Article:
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Thread: Approximating a drawing with a function

  1. #1 Approximating a drawing with a function 
    Forum Freshman ScubaDiver's Avatar
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    Hey Guys

    Assume someone draws some arbitrary function on an x-y plane on graph paper.

    Is there a way someone can create an actual mathematical function to match the drawing with a great deal of accuracy?

    For example, if someone draws a parabola then it can be reasonably appoximated with a function. However, if the drawing looks more strange, then it would be difficult to easily come up with the function.

    Maybe there is a way to write the function as a sum of terms. One could keep adding more terms to decrease or increase the value of the function over some specific part.


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  3. #2  
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    If it is a single valued function, one can specify the values at a set of points and fit a polynomial to those points.


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  4. #3 Re: Approximating a drawing with a function 
    . DrRocket's Avatar
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    Quote Originally Posted by ScubaDiver
    Hey Guys

    Assume someone draws some arbitrary function on an x-y plane on graph paper.

    Is there a way someone can create an actual mathematical function to match the drawing with a great deal of accuracy?

    For example, if someone draws a parabola then it can be reasonably appoximated with a function. However, if the drawing looks more strange, then it would be difficult to easily come up with the function.

    Maybe there is a way to write the function as a sum of terms. One could keep adding more terms to decrease or increase the value of the function over some specific part.
    1. The graph IS the function

    2. If you mean to approximate the given function with some member of a given class of functions, there are lots of ways to do that:
    a. A least squares fit of a [polynomial of given degree.
    b. Splines passing through any given finite set of points on the graph.
    c. Fourieer series approximations by a sum of sinusoids.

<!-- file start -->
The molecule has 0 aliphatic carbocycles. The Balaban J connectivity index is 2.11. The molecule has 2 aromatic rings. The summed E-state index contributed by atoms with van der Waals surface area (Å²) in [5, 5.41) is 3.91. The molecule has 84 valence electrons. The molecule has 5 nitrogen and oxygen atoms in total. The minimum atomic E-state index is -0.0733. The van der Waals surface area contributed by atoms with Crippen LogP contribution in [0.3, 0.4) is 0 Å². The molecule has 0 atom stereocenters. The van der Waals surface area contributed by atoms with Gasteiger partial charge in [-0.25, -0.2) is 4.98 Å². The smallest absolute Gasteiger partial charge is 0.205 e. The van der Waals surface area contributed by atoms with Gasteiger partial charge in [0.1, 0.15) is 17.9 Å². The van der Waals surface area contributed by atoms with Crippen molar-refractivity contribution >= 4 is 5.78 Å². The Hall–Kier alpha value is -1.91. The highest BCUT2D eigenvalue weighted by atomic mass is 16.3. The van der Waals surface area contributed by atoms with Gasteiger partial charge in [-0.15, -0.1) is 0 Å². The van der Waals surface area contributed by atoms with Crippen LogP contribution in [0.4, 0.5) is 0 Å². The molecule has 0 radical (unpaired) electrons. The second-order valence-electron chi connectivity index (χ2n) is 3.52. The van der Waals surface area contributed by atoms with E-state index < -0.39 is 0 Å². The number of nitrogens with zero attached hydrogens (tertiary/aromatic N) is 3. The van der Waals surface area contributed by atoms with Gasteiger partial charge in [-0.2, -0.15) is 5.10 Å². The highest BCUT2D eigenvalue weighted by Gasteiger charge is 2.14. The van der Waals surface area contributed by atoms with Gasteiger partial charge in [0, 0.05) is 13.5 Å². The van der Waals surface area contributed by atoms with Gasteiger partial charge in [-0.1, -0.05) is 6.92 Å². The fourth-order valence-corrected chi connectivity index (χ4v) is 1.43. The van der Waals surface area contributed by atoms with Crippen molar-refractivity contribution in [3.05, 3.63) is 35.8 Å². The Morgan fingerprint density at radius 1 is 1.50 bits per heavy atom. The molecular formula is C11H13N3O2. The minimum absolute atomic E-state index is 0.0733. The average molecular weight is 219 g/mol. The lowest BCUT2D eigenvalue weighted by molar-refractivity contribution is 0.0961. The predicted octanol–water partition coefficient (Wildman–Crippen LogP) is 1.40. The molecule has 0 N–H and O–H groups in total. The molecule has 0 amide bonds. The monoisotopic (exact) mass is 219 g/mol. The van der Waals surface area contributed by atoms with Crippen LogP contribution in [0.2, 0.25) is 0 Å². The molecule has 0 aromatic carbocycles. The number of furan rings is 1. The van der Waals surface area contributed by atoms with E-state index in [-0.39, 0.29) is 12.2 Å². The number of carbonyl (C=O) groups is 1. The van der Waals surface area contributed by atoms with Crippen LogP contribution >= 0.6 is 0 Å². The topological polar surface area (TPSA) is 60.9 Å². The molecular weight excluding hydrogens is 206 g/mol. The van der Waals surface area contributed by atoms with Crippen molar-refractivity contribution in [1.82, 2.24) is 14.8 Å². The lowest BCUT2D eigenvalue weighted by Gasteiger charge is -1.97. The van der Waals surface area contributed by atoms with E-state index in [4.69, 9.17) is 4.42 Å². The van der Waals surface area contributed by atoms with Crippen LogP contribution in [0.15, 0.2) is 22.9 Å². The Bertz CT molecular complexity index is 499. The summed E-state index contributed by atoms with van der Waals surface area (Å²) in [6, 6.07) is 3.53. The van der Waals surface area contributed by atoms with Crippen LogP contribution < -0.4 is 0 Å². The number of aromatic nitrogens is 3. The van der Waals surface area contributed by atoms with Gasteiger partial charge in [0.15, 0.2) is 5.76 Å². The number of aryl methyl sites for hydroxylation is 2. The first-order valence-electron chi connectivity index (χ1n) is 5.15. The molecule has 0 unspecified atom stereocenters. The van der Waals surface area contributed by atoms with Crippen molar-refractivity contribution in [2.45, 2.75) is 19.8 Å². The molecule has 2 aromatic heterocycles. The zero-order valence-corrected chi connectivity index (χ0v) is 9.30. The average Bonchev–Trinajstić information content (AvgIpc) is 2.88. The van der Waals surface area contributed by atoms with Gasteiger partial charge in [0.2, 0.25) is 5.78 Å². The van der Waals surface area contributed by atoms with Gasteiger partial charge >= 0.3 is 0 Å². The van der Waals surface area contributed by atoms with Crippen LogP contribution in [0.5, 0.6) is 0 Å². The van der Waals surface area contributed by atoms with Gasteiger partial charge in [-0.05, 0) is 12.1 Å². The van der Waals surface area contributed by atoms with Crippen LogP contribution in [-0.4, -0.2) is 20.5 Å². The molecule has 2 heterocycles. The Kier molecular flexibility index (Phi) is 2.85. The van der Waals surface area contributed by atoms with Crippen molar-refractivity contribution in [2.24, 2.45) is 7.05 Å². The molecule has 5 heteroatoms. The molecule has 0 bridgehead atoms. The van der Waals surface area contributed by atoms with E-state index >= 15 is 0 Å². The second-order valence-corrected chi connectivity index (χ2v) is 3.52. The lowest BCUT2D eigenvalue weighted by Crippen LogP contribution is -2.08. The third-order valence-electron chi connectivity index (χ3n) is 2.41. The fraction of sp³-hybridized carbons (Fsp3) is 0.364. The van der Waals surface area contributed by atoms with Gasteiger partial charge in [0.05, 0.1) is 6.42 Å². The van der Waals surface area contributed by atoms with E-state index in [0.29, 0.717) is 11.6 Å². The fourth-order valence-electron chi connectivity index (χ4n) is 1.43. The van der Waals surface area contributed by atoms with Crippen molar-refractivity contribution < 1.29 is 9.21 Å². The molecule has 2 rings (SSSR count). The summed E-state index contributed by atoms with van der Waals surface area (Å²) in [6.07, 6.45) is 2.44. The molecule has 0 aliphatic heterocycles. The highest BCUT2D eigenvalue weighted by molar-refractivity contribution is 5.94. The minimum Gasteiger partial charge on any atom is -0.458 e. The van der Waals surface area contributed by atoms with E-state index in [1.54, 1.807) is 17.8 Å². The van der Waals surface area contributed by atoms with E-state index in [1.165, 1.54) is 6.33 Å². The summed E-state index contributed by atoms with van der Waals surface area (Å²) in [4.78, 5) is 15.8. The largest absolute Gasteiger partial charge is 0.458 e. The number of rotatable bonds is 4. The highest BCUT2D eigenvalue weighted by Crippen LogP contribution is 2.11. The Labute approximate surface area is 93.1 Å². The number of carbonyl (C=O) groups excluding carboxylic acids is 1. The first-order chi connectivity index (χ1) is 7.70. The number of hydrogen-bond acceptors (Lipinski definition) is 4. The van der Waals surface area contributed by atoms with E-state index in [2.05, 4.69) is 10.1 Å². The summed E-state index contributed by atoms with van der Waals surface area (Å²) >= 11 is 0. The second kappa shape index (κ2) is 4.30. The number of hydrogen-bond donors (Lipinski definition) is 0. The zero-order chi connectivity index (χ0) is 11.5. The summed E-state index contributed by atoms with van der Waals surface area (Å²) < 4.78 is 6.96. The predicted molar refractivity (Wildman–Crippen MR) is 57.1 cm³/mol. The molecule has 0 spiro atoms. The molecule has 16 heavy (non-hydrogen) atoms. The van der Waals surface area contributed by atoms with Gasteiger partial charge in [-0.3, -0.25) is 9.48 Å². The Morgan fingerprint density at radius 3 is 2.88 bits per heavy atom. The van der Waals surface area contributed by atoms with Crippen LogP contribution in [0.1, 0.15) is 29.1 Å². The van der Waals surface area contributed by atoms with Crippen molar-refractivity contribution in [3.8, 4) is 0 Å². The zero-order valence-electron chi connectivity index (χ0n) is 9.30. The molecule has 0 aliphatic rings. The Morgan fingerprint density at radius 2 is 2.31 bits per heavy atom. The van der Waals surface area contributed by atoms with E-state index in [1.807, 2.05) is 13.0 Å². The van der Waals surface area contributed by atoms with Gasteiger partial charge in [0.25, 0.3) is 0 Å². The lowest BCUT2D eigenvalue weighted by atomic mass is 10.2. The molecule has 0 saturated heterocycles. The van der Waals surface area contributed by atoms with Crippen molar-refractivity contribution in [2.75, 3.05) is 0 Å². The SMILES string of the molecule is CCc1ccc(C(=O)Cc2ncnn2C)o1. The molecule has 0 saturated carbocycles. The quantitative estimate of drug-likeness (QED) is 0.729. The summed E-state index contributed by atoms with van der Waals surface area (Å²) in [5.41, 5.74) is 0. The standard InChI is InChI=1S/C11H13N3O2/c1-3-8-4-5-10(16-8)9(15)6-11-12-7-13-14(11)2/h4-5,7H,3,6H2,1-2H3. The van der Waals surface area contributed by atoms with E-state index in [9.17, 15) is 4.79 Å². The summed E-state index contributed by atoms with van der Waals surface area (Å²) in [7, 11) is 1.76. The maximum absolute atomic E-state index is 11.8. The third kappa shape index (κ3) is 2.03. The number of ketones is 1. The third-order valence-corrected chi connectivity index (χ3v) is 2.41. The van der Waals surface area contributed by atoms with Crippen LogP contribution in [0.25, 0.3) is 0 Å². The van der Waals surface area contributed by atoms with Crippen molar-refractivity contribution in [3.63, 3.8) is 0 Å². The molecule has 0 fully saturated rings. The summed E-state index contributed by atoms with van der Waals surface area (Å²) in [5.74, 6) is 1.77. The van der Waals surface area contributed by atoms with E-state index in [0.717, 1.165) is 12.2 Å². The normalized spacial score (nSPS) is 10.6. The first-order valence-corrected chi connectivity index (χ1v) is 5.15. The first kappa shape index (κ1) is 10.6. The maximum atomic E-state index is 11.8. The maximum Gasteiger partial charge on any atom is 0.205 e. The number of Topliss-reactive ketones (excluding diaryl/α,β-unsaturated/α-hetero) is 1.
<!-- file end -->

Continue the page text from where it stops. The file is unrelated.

d. Approximation by sums of other orthogonal functions
    and many more.

    A lot depends on your specific application.
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  5. #4  
    Forum Freshman ScubaDiver's Avatar
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    Well there are of course way to approximate functions.
    For example, a fourier series can be used to approximate a square wave.

    However, I want to know if it is possible to approximate a function that exhibits nearly every type of behavior

    Say, it is periodic over some interval, and then it slowly transforms into a straight line, then it looks like a a square wave over some interval, then it has an asymptote at a few places.

    Can something really bizarre be approximated with a great deal of accuracy if one is given a detailed drawing of the funciton on graph paper.
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  6. #5  
    Forum Radioactive Isotope MagiMaster's Avatar
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    Yes, there are ways to approximate any function to within an arbitrary degree of precision using simpler pieces. The question is just how many pieces you want to use, since rougher functions and higher precision need more (sometimes a lot more) pieces.

    (Caveat: I suspect that there may actually be some mild restrictions on the type of functions that can be so approximated, since something like:



    is still a well defined function.)
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  7. #6  
    . DrRocket's Avatar
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    [quote+"ScubaDiver"]
    Well there are of course way to approximate functions.
    For example, a fourier series can be used to approximate a square wave.

    However, I want to know if it is possible to approximate a function that exhibits nearly every type of behavior

    Say, it is periodic over some interval, and then it slowly transforms into a straight line, then it looks like a a square wave over some interval, then it has an asymptote at a few places.

    Can something really bizarre be approximated with a great deal of accuracy if one is given a detailed drawing of the funciton on graph paper.[/quote]

    yes

    See my earlier post.

    BTW a Fourier series is not usually a very good approximation to a square wave -- Google "Gibbs phenomenon
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